Of course, none of it is without challenge. The team has faced challenges along the way due to the existing tech debt and our understanding of it. The team had to learn the system from scratch. There’s no documentation. Over time, we were able to work with the tech debt and pay it down strategically to help expedite the Time to Value for our customers. We also created proper documentation of the system to make it easier for anyone new to get onboarded quickly.
The job of a leader is to make decisions. If you’re an xVP or C-level leader and you’re not making hard decisions daily, something’s wrong. Seeking comfort in indecision is not an option. Nothing is more debilitating than an indecisive leader.
Over the past 12 months, I’ve made a lot of decisions. For most, the jury’s still out, but for some, they were critical in getting us to where we are today. Below are five major decisions we made along the way:
The most important decision any leader will need to make at one point or another is building an effective team. Right out the gate, I made hiring the right talent my first priority. Hiring the right product, project, design, engineering, and devops talents was a critical driver to us being here today.
Another strategic decision that’s proven boon to us is the focus on data. We’re about to launch our Upkeep Analytics platform to provide actionable insights to our customers. It’s a start. This development, which took months for us to realize, has been met with overwhelming excitement by the very customers we need to grow our business. The decision to focus on data has already proven to be the right decision for us.
One decision I made in my early days at UpKeep, which wasn’t popular at the time, was halting the release of a major product release due to lack of quality–the experience was lacking and the performance was poor. The delay lasted 6 months. By that point, we had been talking about this product to our customers and we’re looking forward to its release. It was a hard decision to make.
To my surprise, the team rallied behind the decision and there was very little pushback, even though no one really wanted to delay the release. That really stuck with me. It proved that everyone at the company was thinking about what’s good for our customers.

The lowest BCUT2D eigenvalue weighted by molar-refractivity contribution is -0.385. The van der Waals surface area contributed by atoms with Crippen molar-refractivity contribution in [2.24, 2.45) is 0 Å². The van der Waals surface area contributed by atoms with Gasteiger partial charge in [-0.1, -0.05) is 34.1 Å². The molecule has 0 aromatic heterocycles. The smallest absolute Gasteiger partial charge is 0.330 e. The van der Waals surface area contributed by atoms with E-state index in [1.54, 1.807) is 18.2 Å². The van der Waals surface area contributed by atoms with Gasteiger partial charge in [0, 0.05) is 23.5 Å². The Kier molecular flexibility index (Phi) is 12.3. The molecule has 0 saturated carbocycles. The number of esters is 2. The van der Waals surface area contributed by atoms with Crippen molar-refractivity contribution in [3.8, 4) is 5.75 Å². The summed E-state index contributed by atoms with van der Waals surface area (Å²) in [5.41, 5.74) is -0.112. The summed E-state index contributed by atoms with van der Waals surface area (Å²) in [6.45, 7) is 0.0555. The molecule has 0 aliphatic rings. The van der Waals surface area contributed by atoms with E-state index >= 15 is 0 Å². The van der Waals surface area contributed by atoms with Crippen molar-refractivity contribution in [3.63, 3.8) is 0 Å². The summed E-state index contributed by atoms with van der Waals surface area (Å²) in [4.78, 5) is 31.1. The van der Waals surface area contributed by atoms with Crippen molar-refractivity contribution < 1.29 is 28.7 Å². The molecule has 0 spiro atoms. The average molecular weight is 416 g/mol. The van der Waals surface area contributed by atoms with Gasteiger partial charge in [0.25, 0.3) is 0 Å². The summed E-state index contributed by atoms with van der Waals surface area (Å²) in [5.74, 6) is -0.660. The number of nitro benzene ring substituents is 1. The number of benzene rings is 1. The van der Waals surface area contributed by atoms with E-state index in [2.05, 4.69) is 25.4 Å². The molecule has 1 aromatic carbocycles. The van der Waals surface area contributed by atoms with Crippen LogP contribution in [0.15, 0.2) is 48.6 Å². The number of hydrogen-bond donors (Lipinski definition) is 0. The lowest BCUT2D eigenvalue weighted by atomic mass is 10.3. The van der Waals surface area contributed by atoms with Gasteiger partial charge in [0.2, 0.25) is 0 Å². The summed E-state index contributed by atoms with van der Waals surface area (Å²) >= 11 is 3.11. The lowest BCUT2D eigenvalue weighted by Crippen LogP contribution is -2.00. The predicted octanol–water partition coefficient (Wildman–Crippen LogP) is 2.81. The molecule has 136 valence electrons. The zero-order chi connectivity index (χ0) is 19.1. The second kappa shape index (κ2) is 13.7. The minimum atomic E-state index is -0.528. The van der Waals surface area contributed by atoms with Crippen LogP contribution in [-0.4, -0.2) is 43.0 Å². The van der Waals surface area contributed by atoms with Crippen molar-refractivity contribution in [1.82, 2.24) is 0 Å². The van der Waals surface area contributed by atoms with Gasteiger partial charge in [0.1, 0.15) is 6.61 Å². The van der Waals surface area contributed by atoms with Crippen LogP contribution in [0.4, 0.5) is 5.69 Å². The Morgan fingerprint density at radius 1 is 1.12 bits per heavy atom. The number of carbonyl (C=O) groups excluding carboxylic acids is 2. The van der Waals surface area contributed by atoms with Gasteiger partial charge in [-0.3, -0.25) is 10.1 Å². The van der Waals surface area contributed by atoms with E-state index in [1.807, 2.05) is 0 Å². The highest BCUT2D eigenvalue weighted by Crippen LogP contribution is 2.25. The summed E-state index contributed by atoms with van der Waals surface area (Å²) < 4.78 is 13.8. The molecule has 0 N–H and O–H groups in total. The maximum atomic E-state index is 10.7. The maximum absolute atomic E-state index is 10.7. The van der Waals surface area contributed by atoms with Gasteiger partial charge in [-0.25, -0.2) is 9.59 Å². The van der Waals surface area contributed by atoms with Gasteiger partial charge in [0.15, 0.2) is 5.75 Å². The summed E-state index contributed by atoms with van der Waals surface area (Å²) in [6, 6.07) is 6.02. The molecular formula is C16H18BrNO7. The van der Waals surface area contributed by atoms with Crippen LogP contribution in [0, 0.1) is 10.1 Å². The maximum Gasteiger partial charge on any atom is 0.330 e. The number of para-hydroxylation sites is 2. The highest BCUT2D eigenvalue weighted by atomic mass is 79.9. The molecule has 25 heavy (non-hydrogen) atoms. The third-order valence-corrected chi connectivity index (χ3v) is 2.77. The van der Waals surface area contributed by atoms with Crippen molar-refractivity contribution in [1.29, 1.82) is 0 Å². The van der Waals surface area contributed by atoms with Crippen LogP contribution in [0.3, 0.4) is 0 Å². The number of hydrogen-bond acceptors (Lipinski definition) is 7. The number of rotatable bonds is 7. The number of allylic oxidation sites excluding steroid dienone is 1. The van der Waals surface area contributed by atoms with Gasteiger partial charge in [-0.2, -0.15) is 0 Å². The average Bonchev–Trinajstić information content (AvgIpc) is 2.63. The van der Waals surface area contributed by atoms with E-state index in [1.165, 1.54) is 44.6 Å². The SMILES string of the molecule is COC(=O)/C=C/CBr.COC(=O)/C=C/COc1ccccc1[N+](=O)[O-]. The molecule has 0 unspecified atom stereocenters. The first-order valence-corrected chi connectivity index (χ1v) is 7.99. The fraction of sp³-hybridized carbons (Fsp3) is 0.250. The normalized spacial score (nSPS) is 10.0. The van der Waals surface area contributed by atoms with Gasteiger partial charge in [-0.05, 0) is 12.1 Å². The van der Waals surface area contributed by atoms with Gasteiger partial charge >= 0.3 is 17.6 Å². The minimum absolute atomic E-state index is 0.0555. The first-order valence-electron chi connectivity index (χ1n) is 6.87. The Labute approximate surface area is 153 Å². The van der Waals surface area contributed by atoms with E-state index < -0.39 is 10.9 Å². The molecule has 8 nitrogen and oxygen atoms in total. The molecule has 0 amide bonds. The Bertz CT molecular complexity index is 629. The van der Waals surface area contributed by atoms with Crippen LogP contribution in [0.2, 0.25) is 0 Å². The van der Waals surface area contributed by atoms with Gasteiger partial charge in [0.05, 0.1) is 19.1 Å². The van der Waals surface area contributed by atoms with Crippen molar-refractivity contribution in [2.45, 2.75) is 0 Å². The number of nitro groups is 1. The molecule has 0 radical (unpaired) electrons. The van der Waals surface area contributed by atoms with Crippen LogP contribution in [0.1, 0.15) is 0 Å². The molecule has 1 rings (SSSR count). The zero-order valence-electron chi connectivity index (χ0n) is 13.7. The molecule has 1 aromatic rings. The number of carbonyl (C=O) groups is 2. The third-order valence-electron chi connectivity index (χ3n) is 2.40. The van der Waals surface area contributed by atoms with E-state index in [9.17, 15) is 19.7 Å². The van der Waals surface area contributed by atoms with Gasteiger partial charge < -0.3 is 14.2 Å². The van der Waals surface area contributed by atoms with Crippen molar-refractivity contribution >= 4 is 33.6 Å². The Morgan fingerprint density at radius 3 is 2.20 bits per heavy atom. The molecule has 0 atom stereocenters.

Focusing on sensors, or connected IoT devices, as a way to truly make the lives of technicians better through reliable, consistent asset monitoring 24/7 was something of a no-brainer for us. We made a strategic decision to bet on sensors back in September and now it’s become a staple of the UpKeep product offering.
The decision the company made from the onset to focus on mobile and make it a core competency of ours was something I doubled down on. Focusing on mobile-first development in the native format has been a huge differentiator for us in the marketplace. It helped us win deals and grow our business.
Every company has an unfair advantage, whether it realizes it or not. Ours is the relentless focus on the customer embedded in our DNA. From the product managers and designers who are shadowing technicians and running customer interviews, to the developers and system architects who participate in ethnographic consumer research to understand how our users engage with the product. Everyone looks at the problems we’re solving from the lens of the customer.
I’ve been part of many teams in the past, and I can tell you that not every company truly focuses on the customer. That focus requires empathy and empathy isn’t something you teach. It’s either you have it or you don’t. This is why hiring the right team is critical.
Our purpose, which is our rallying cry, driving everything we do day in and day out, encapsulates our focus on the customer really well: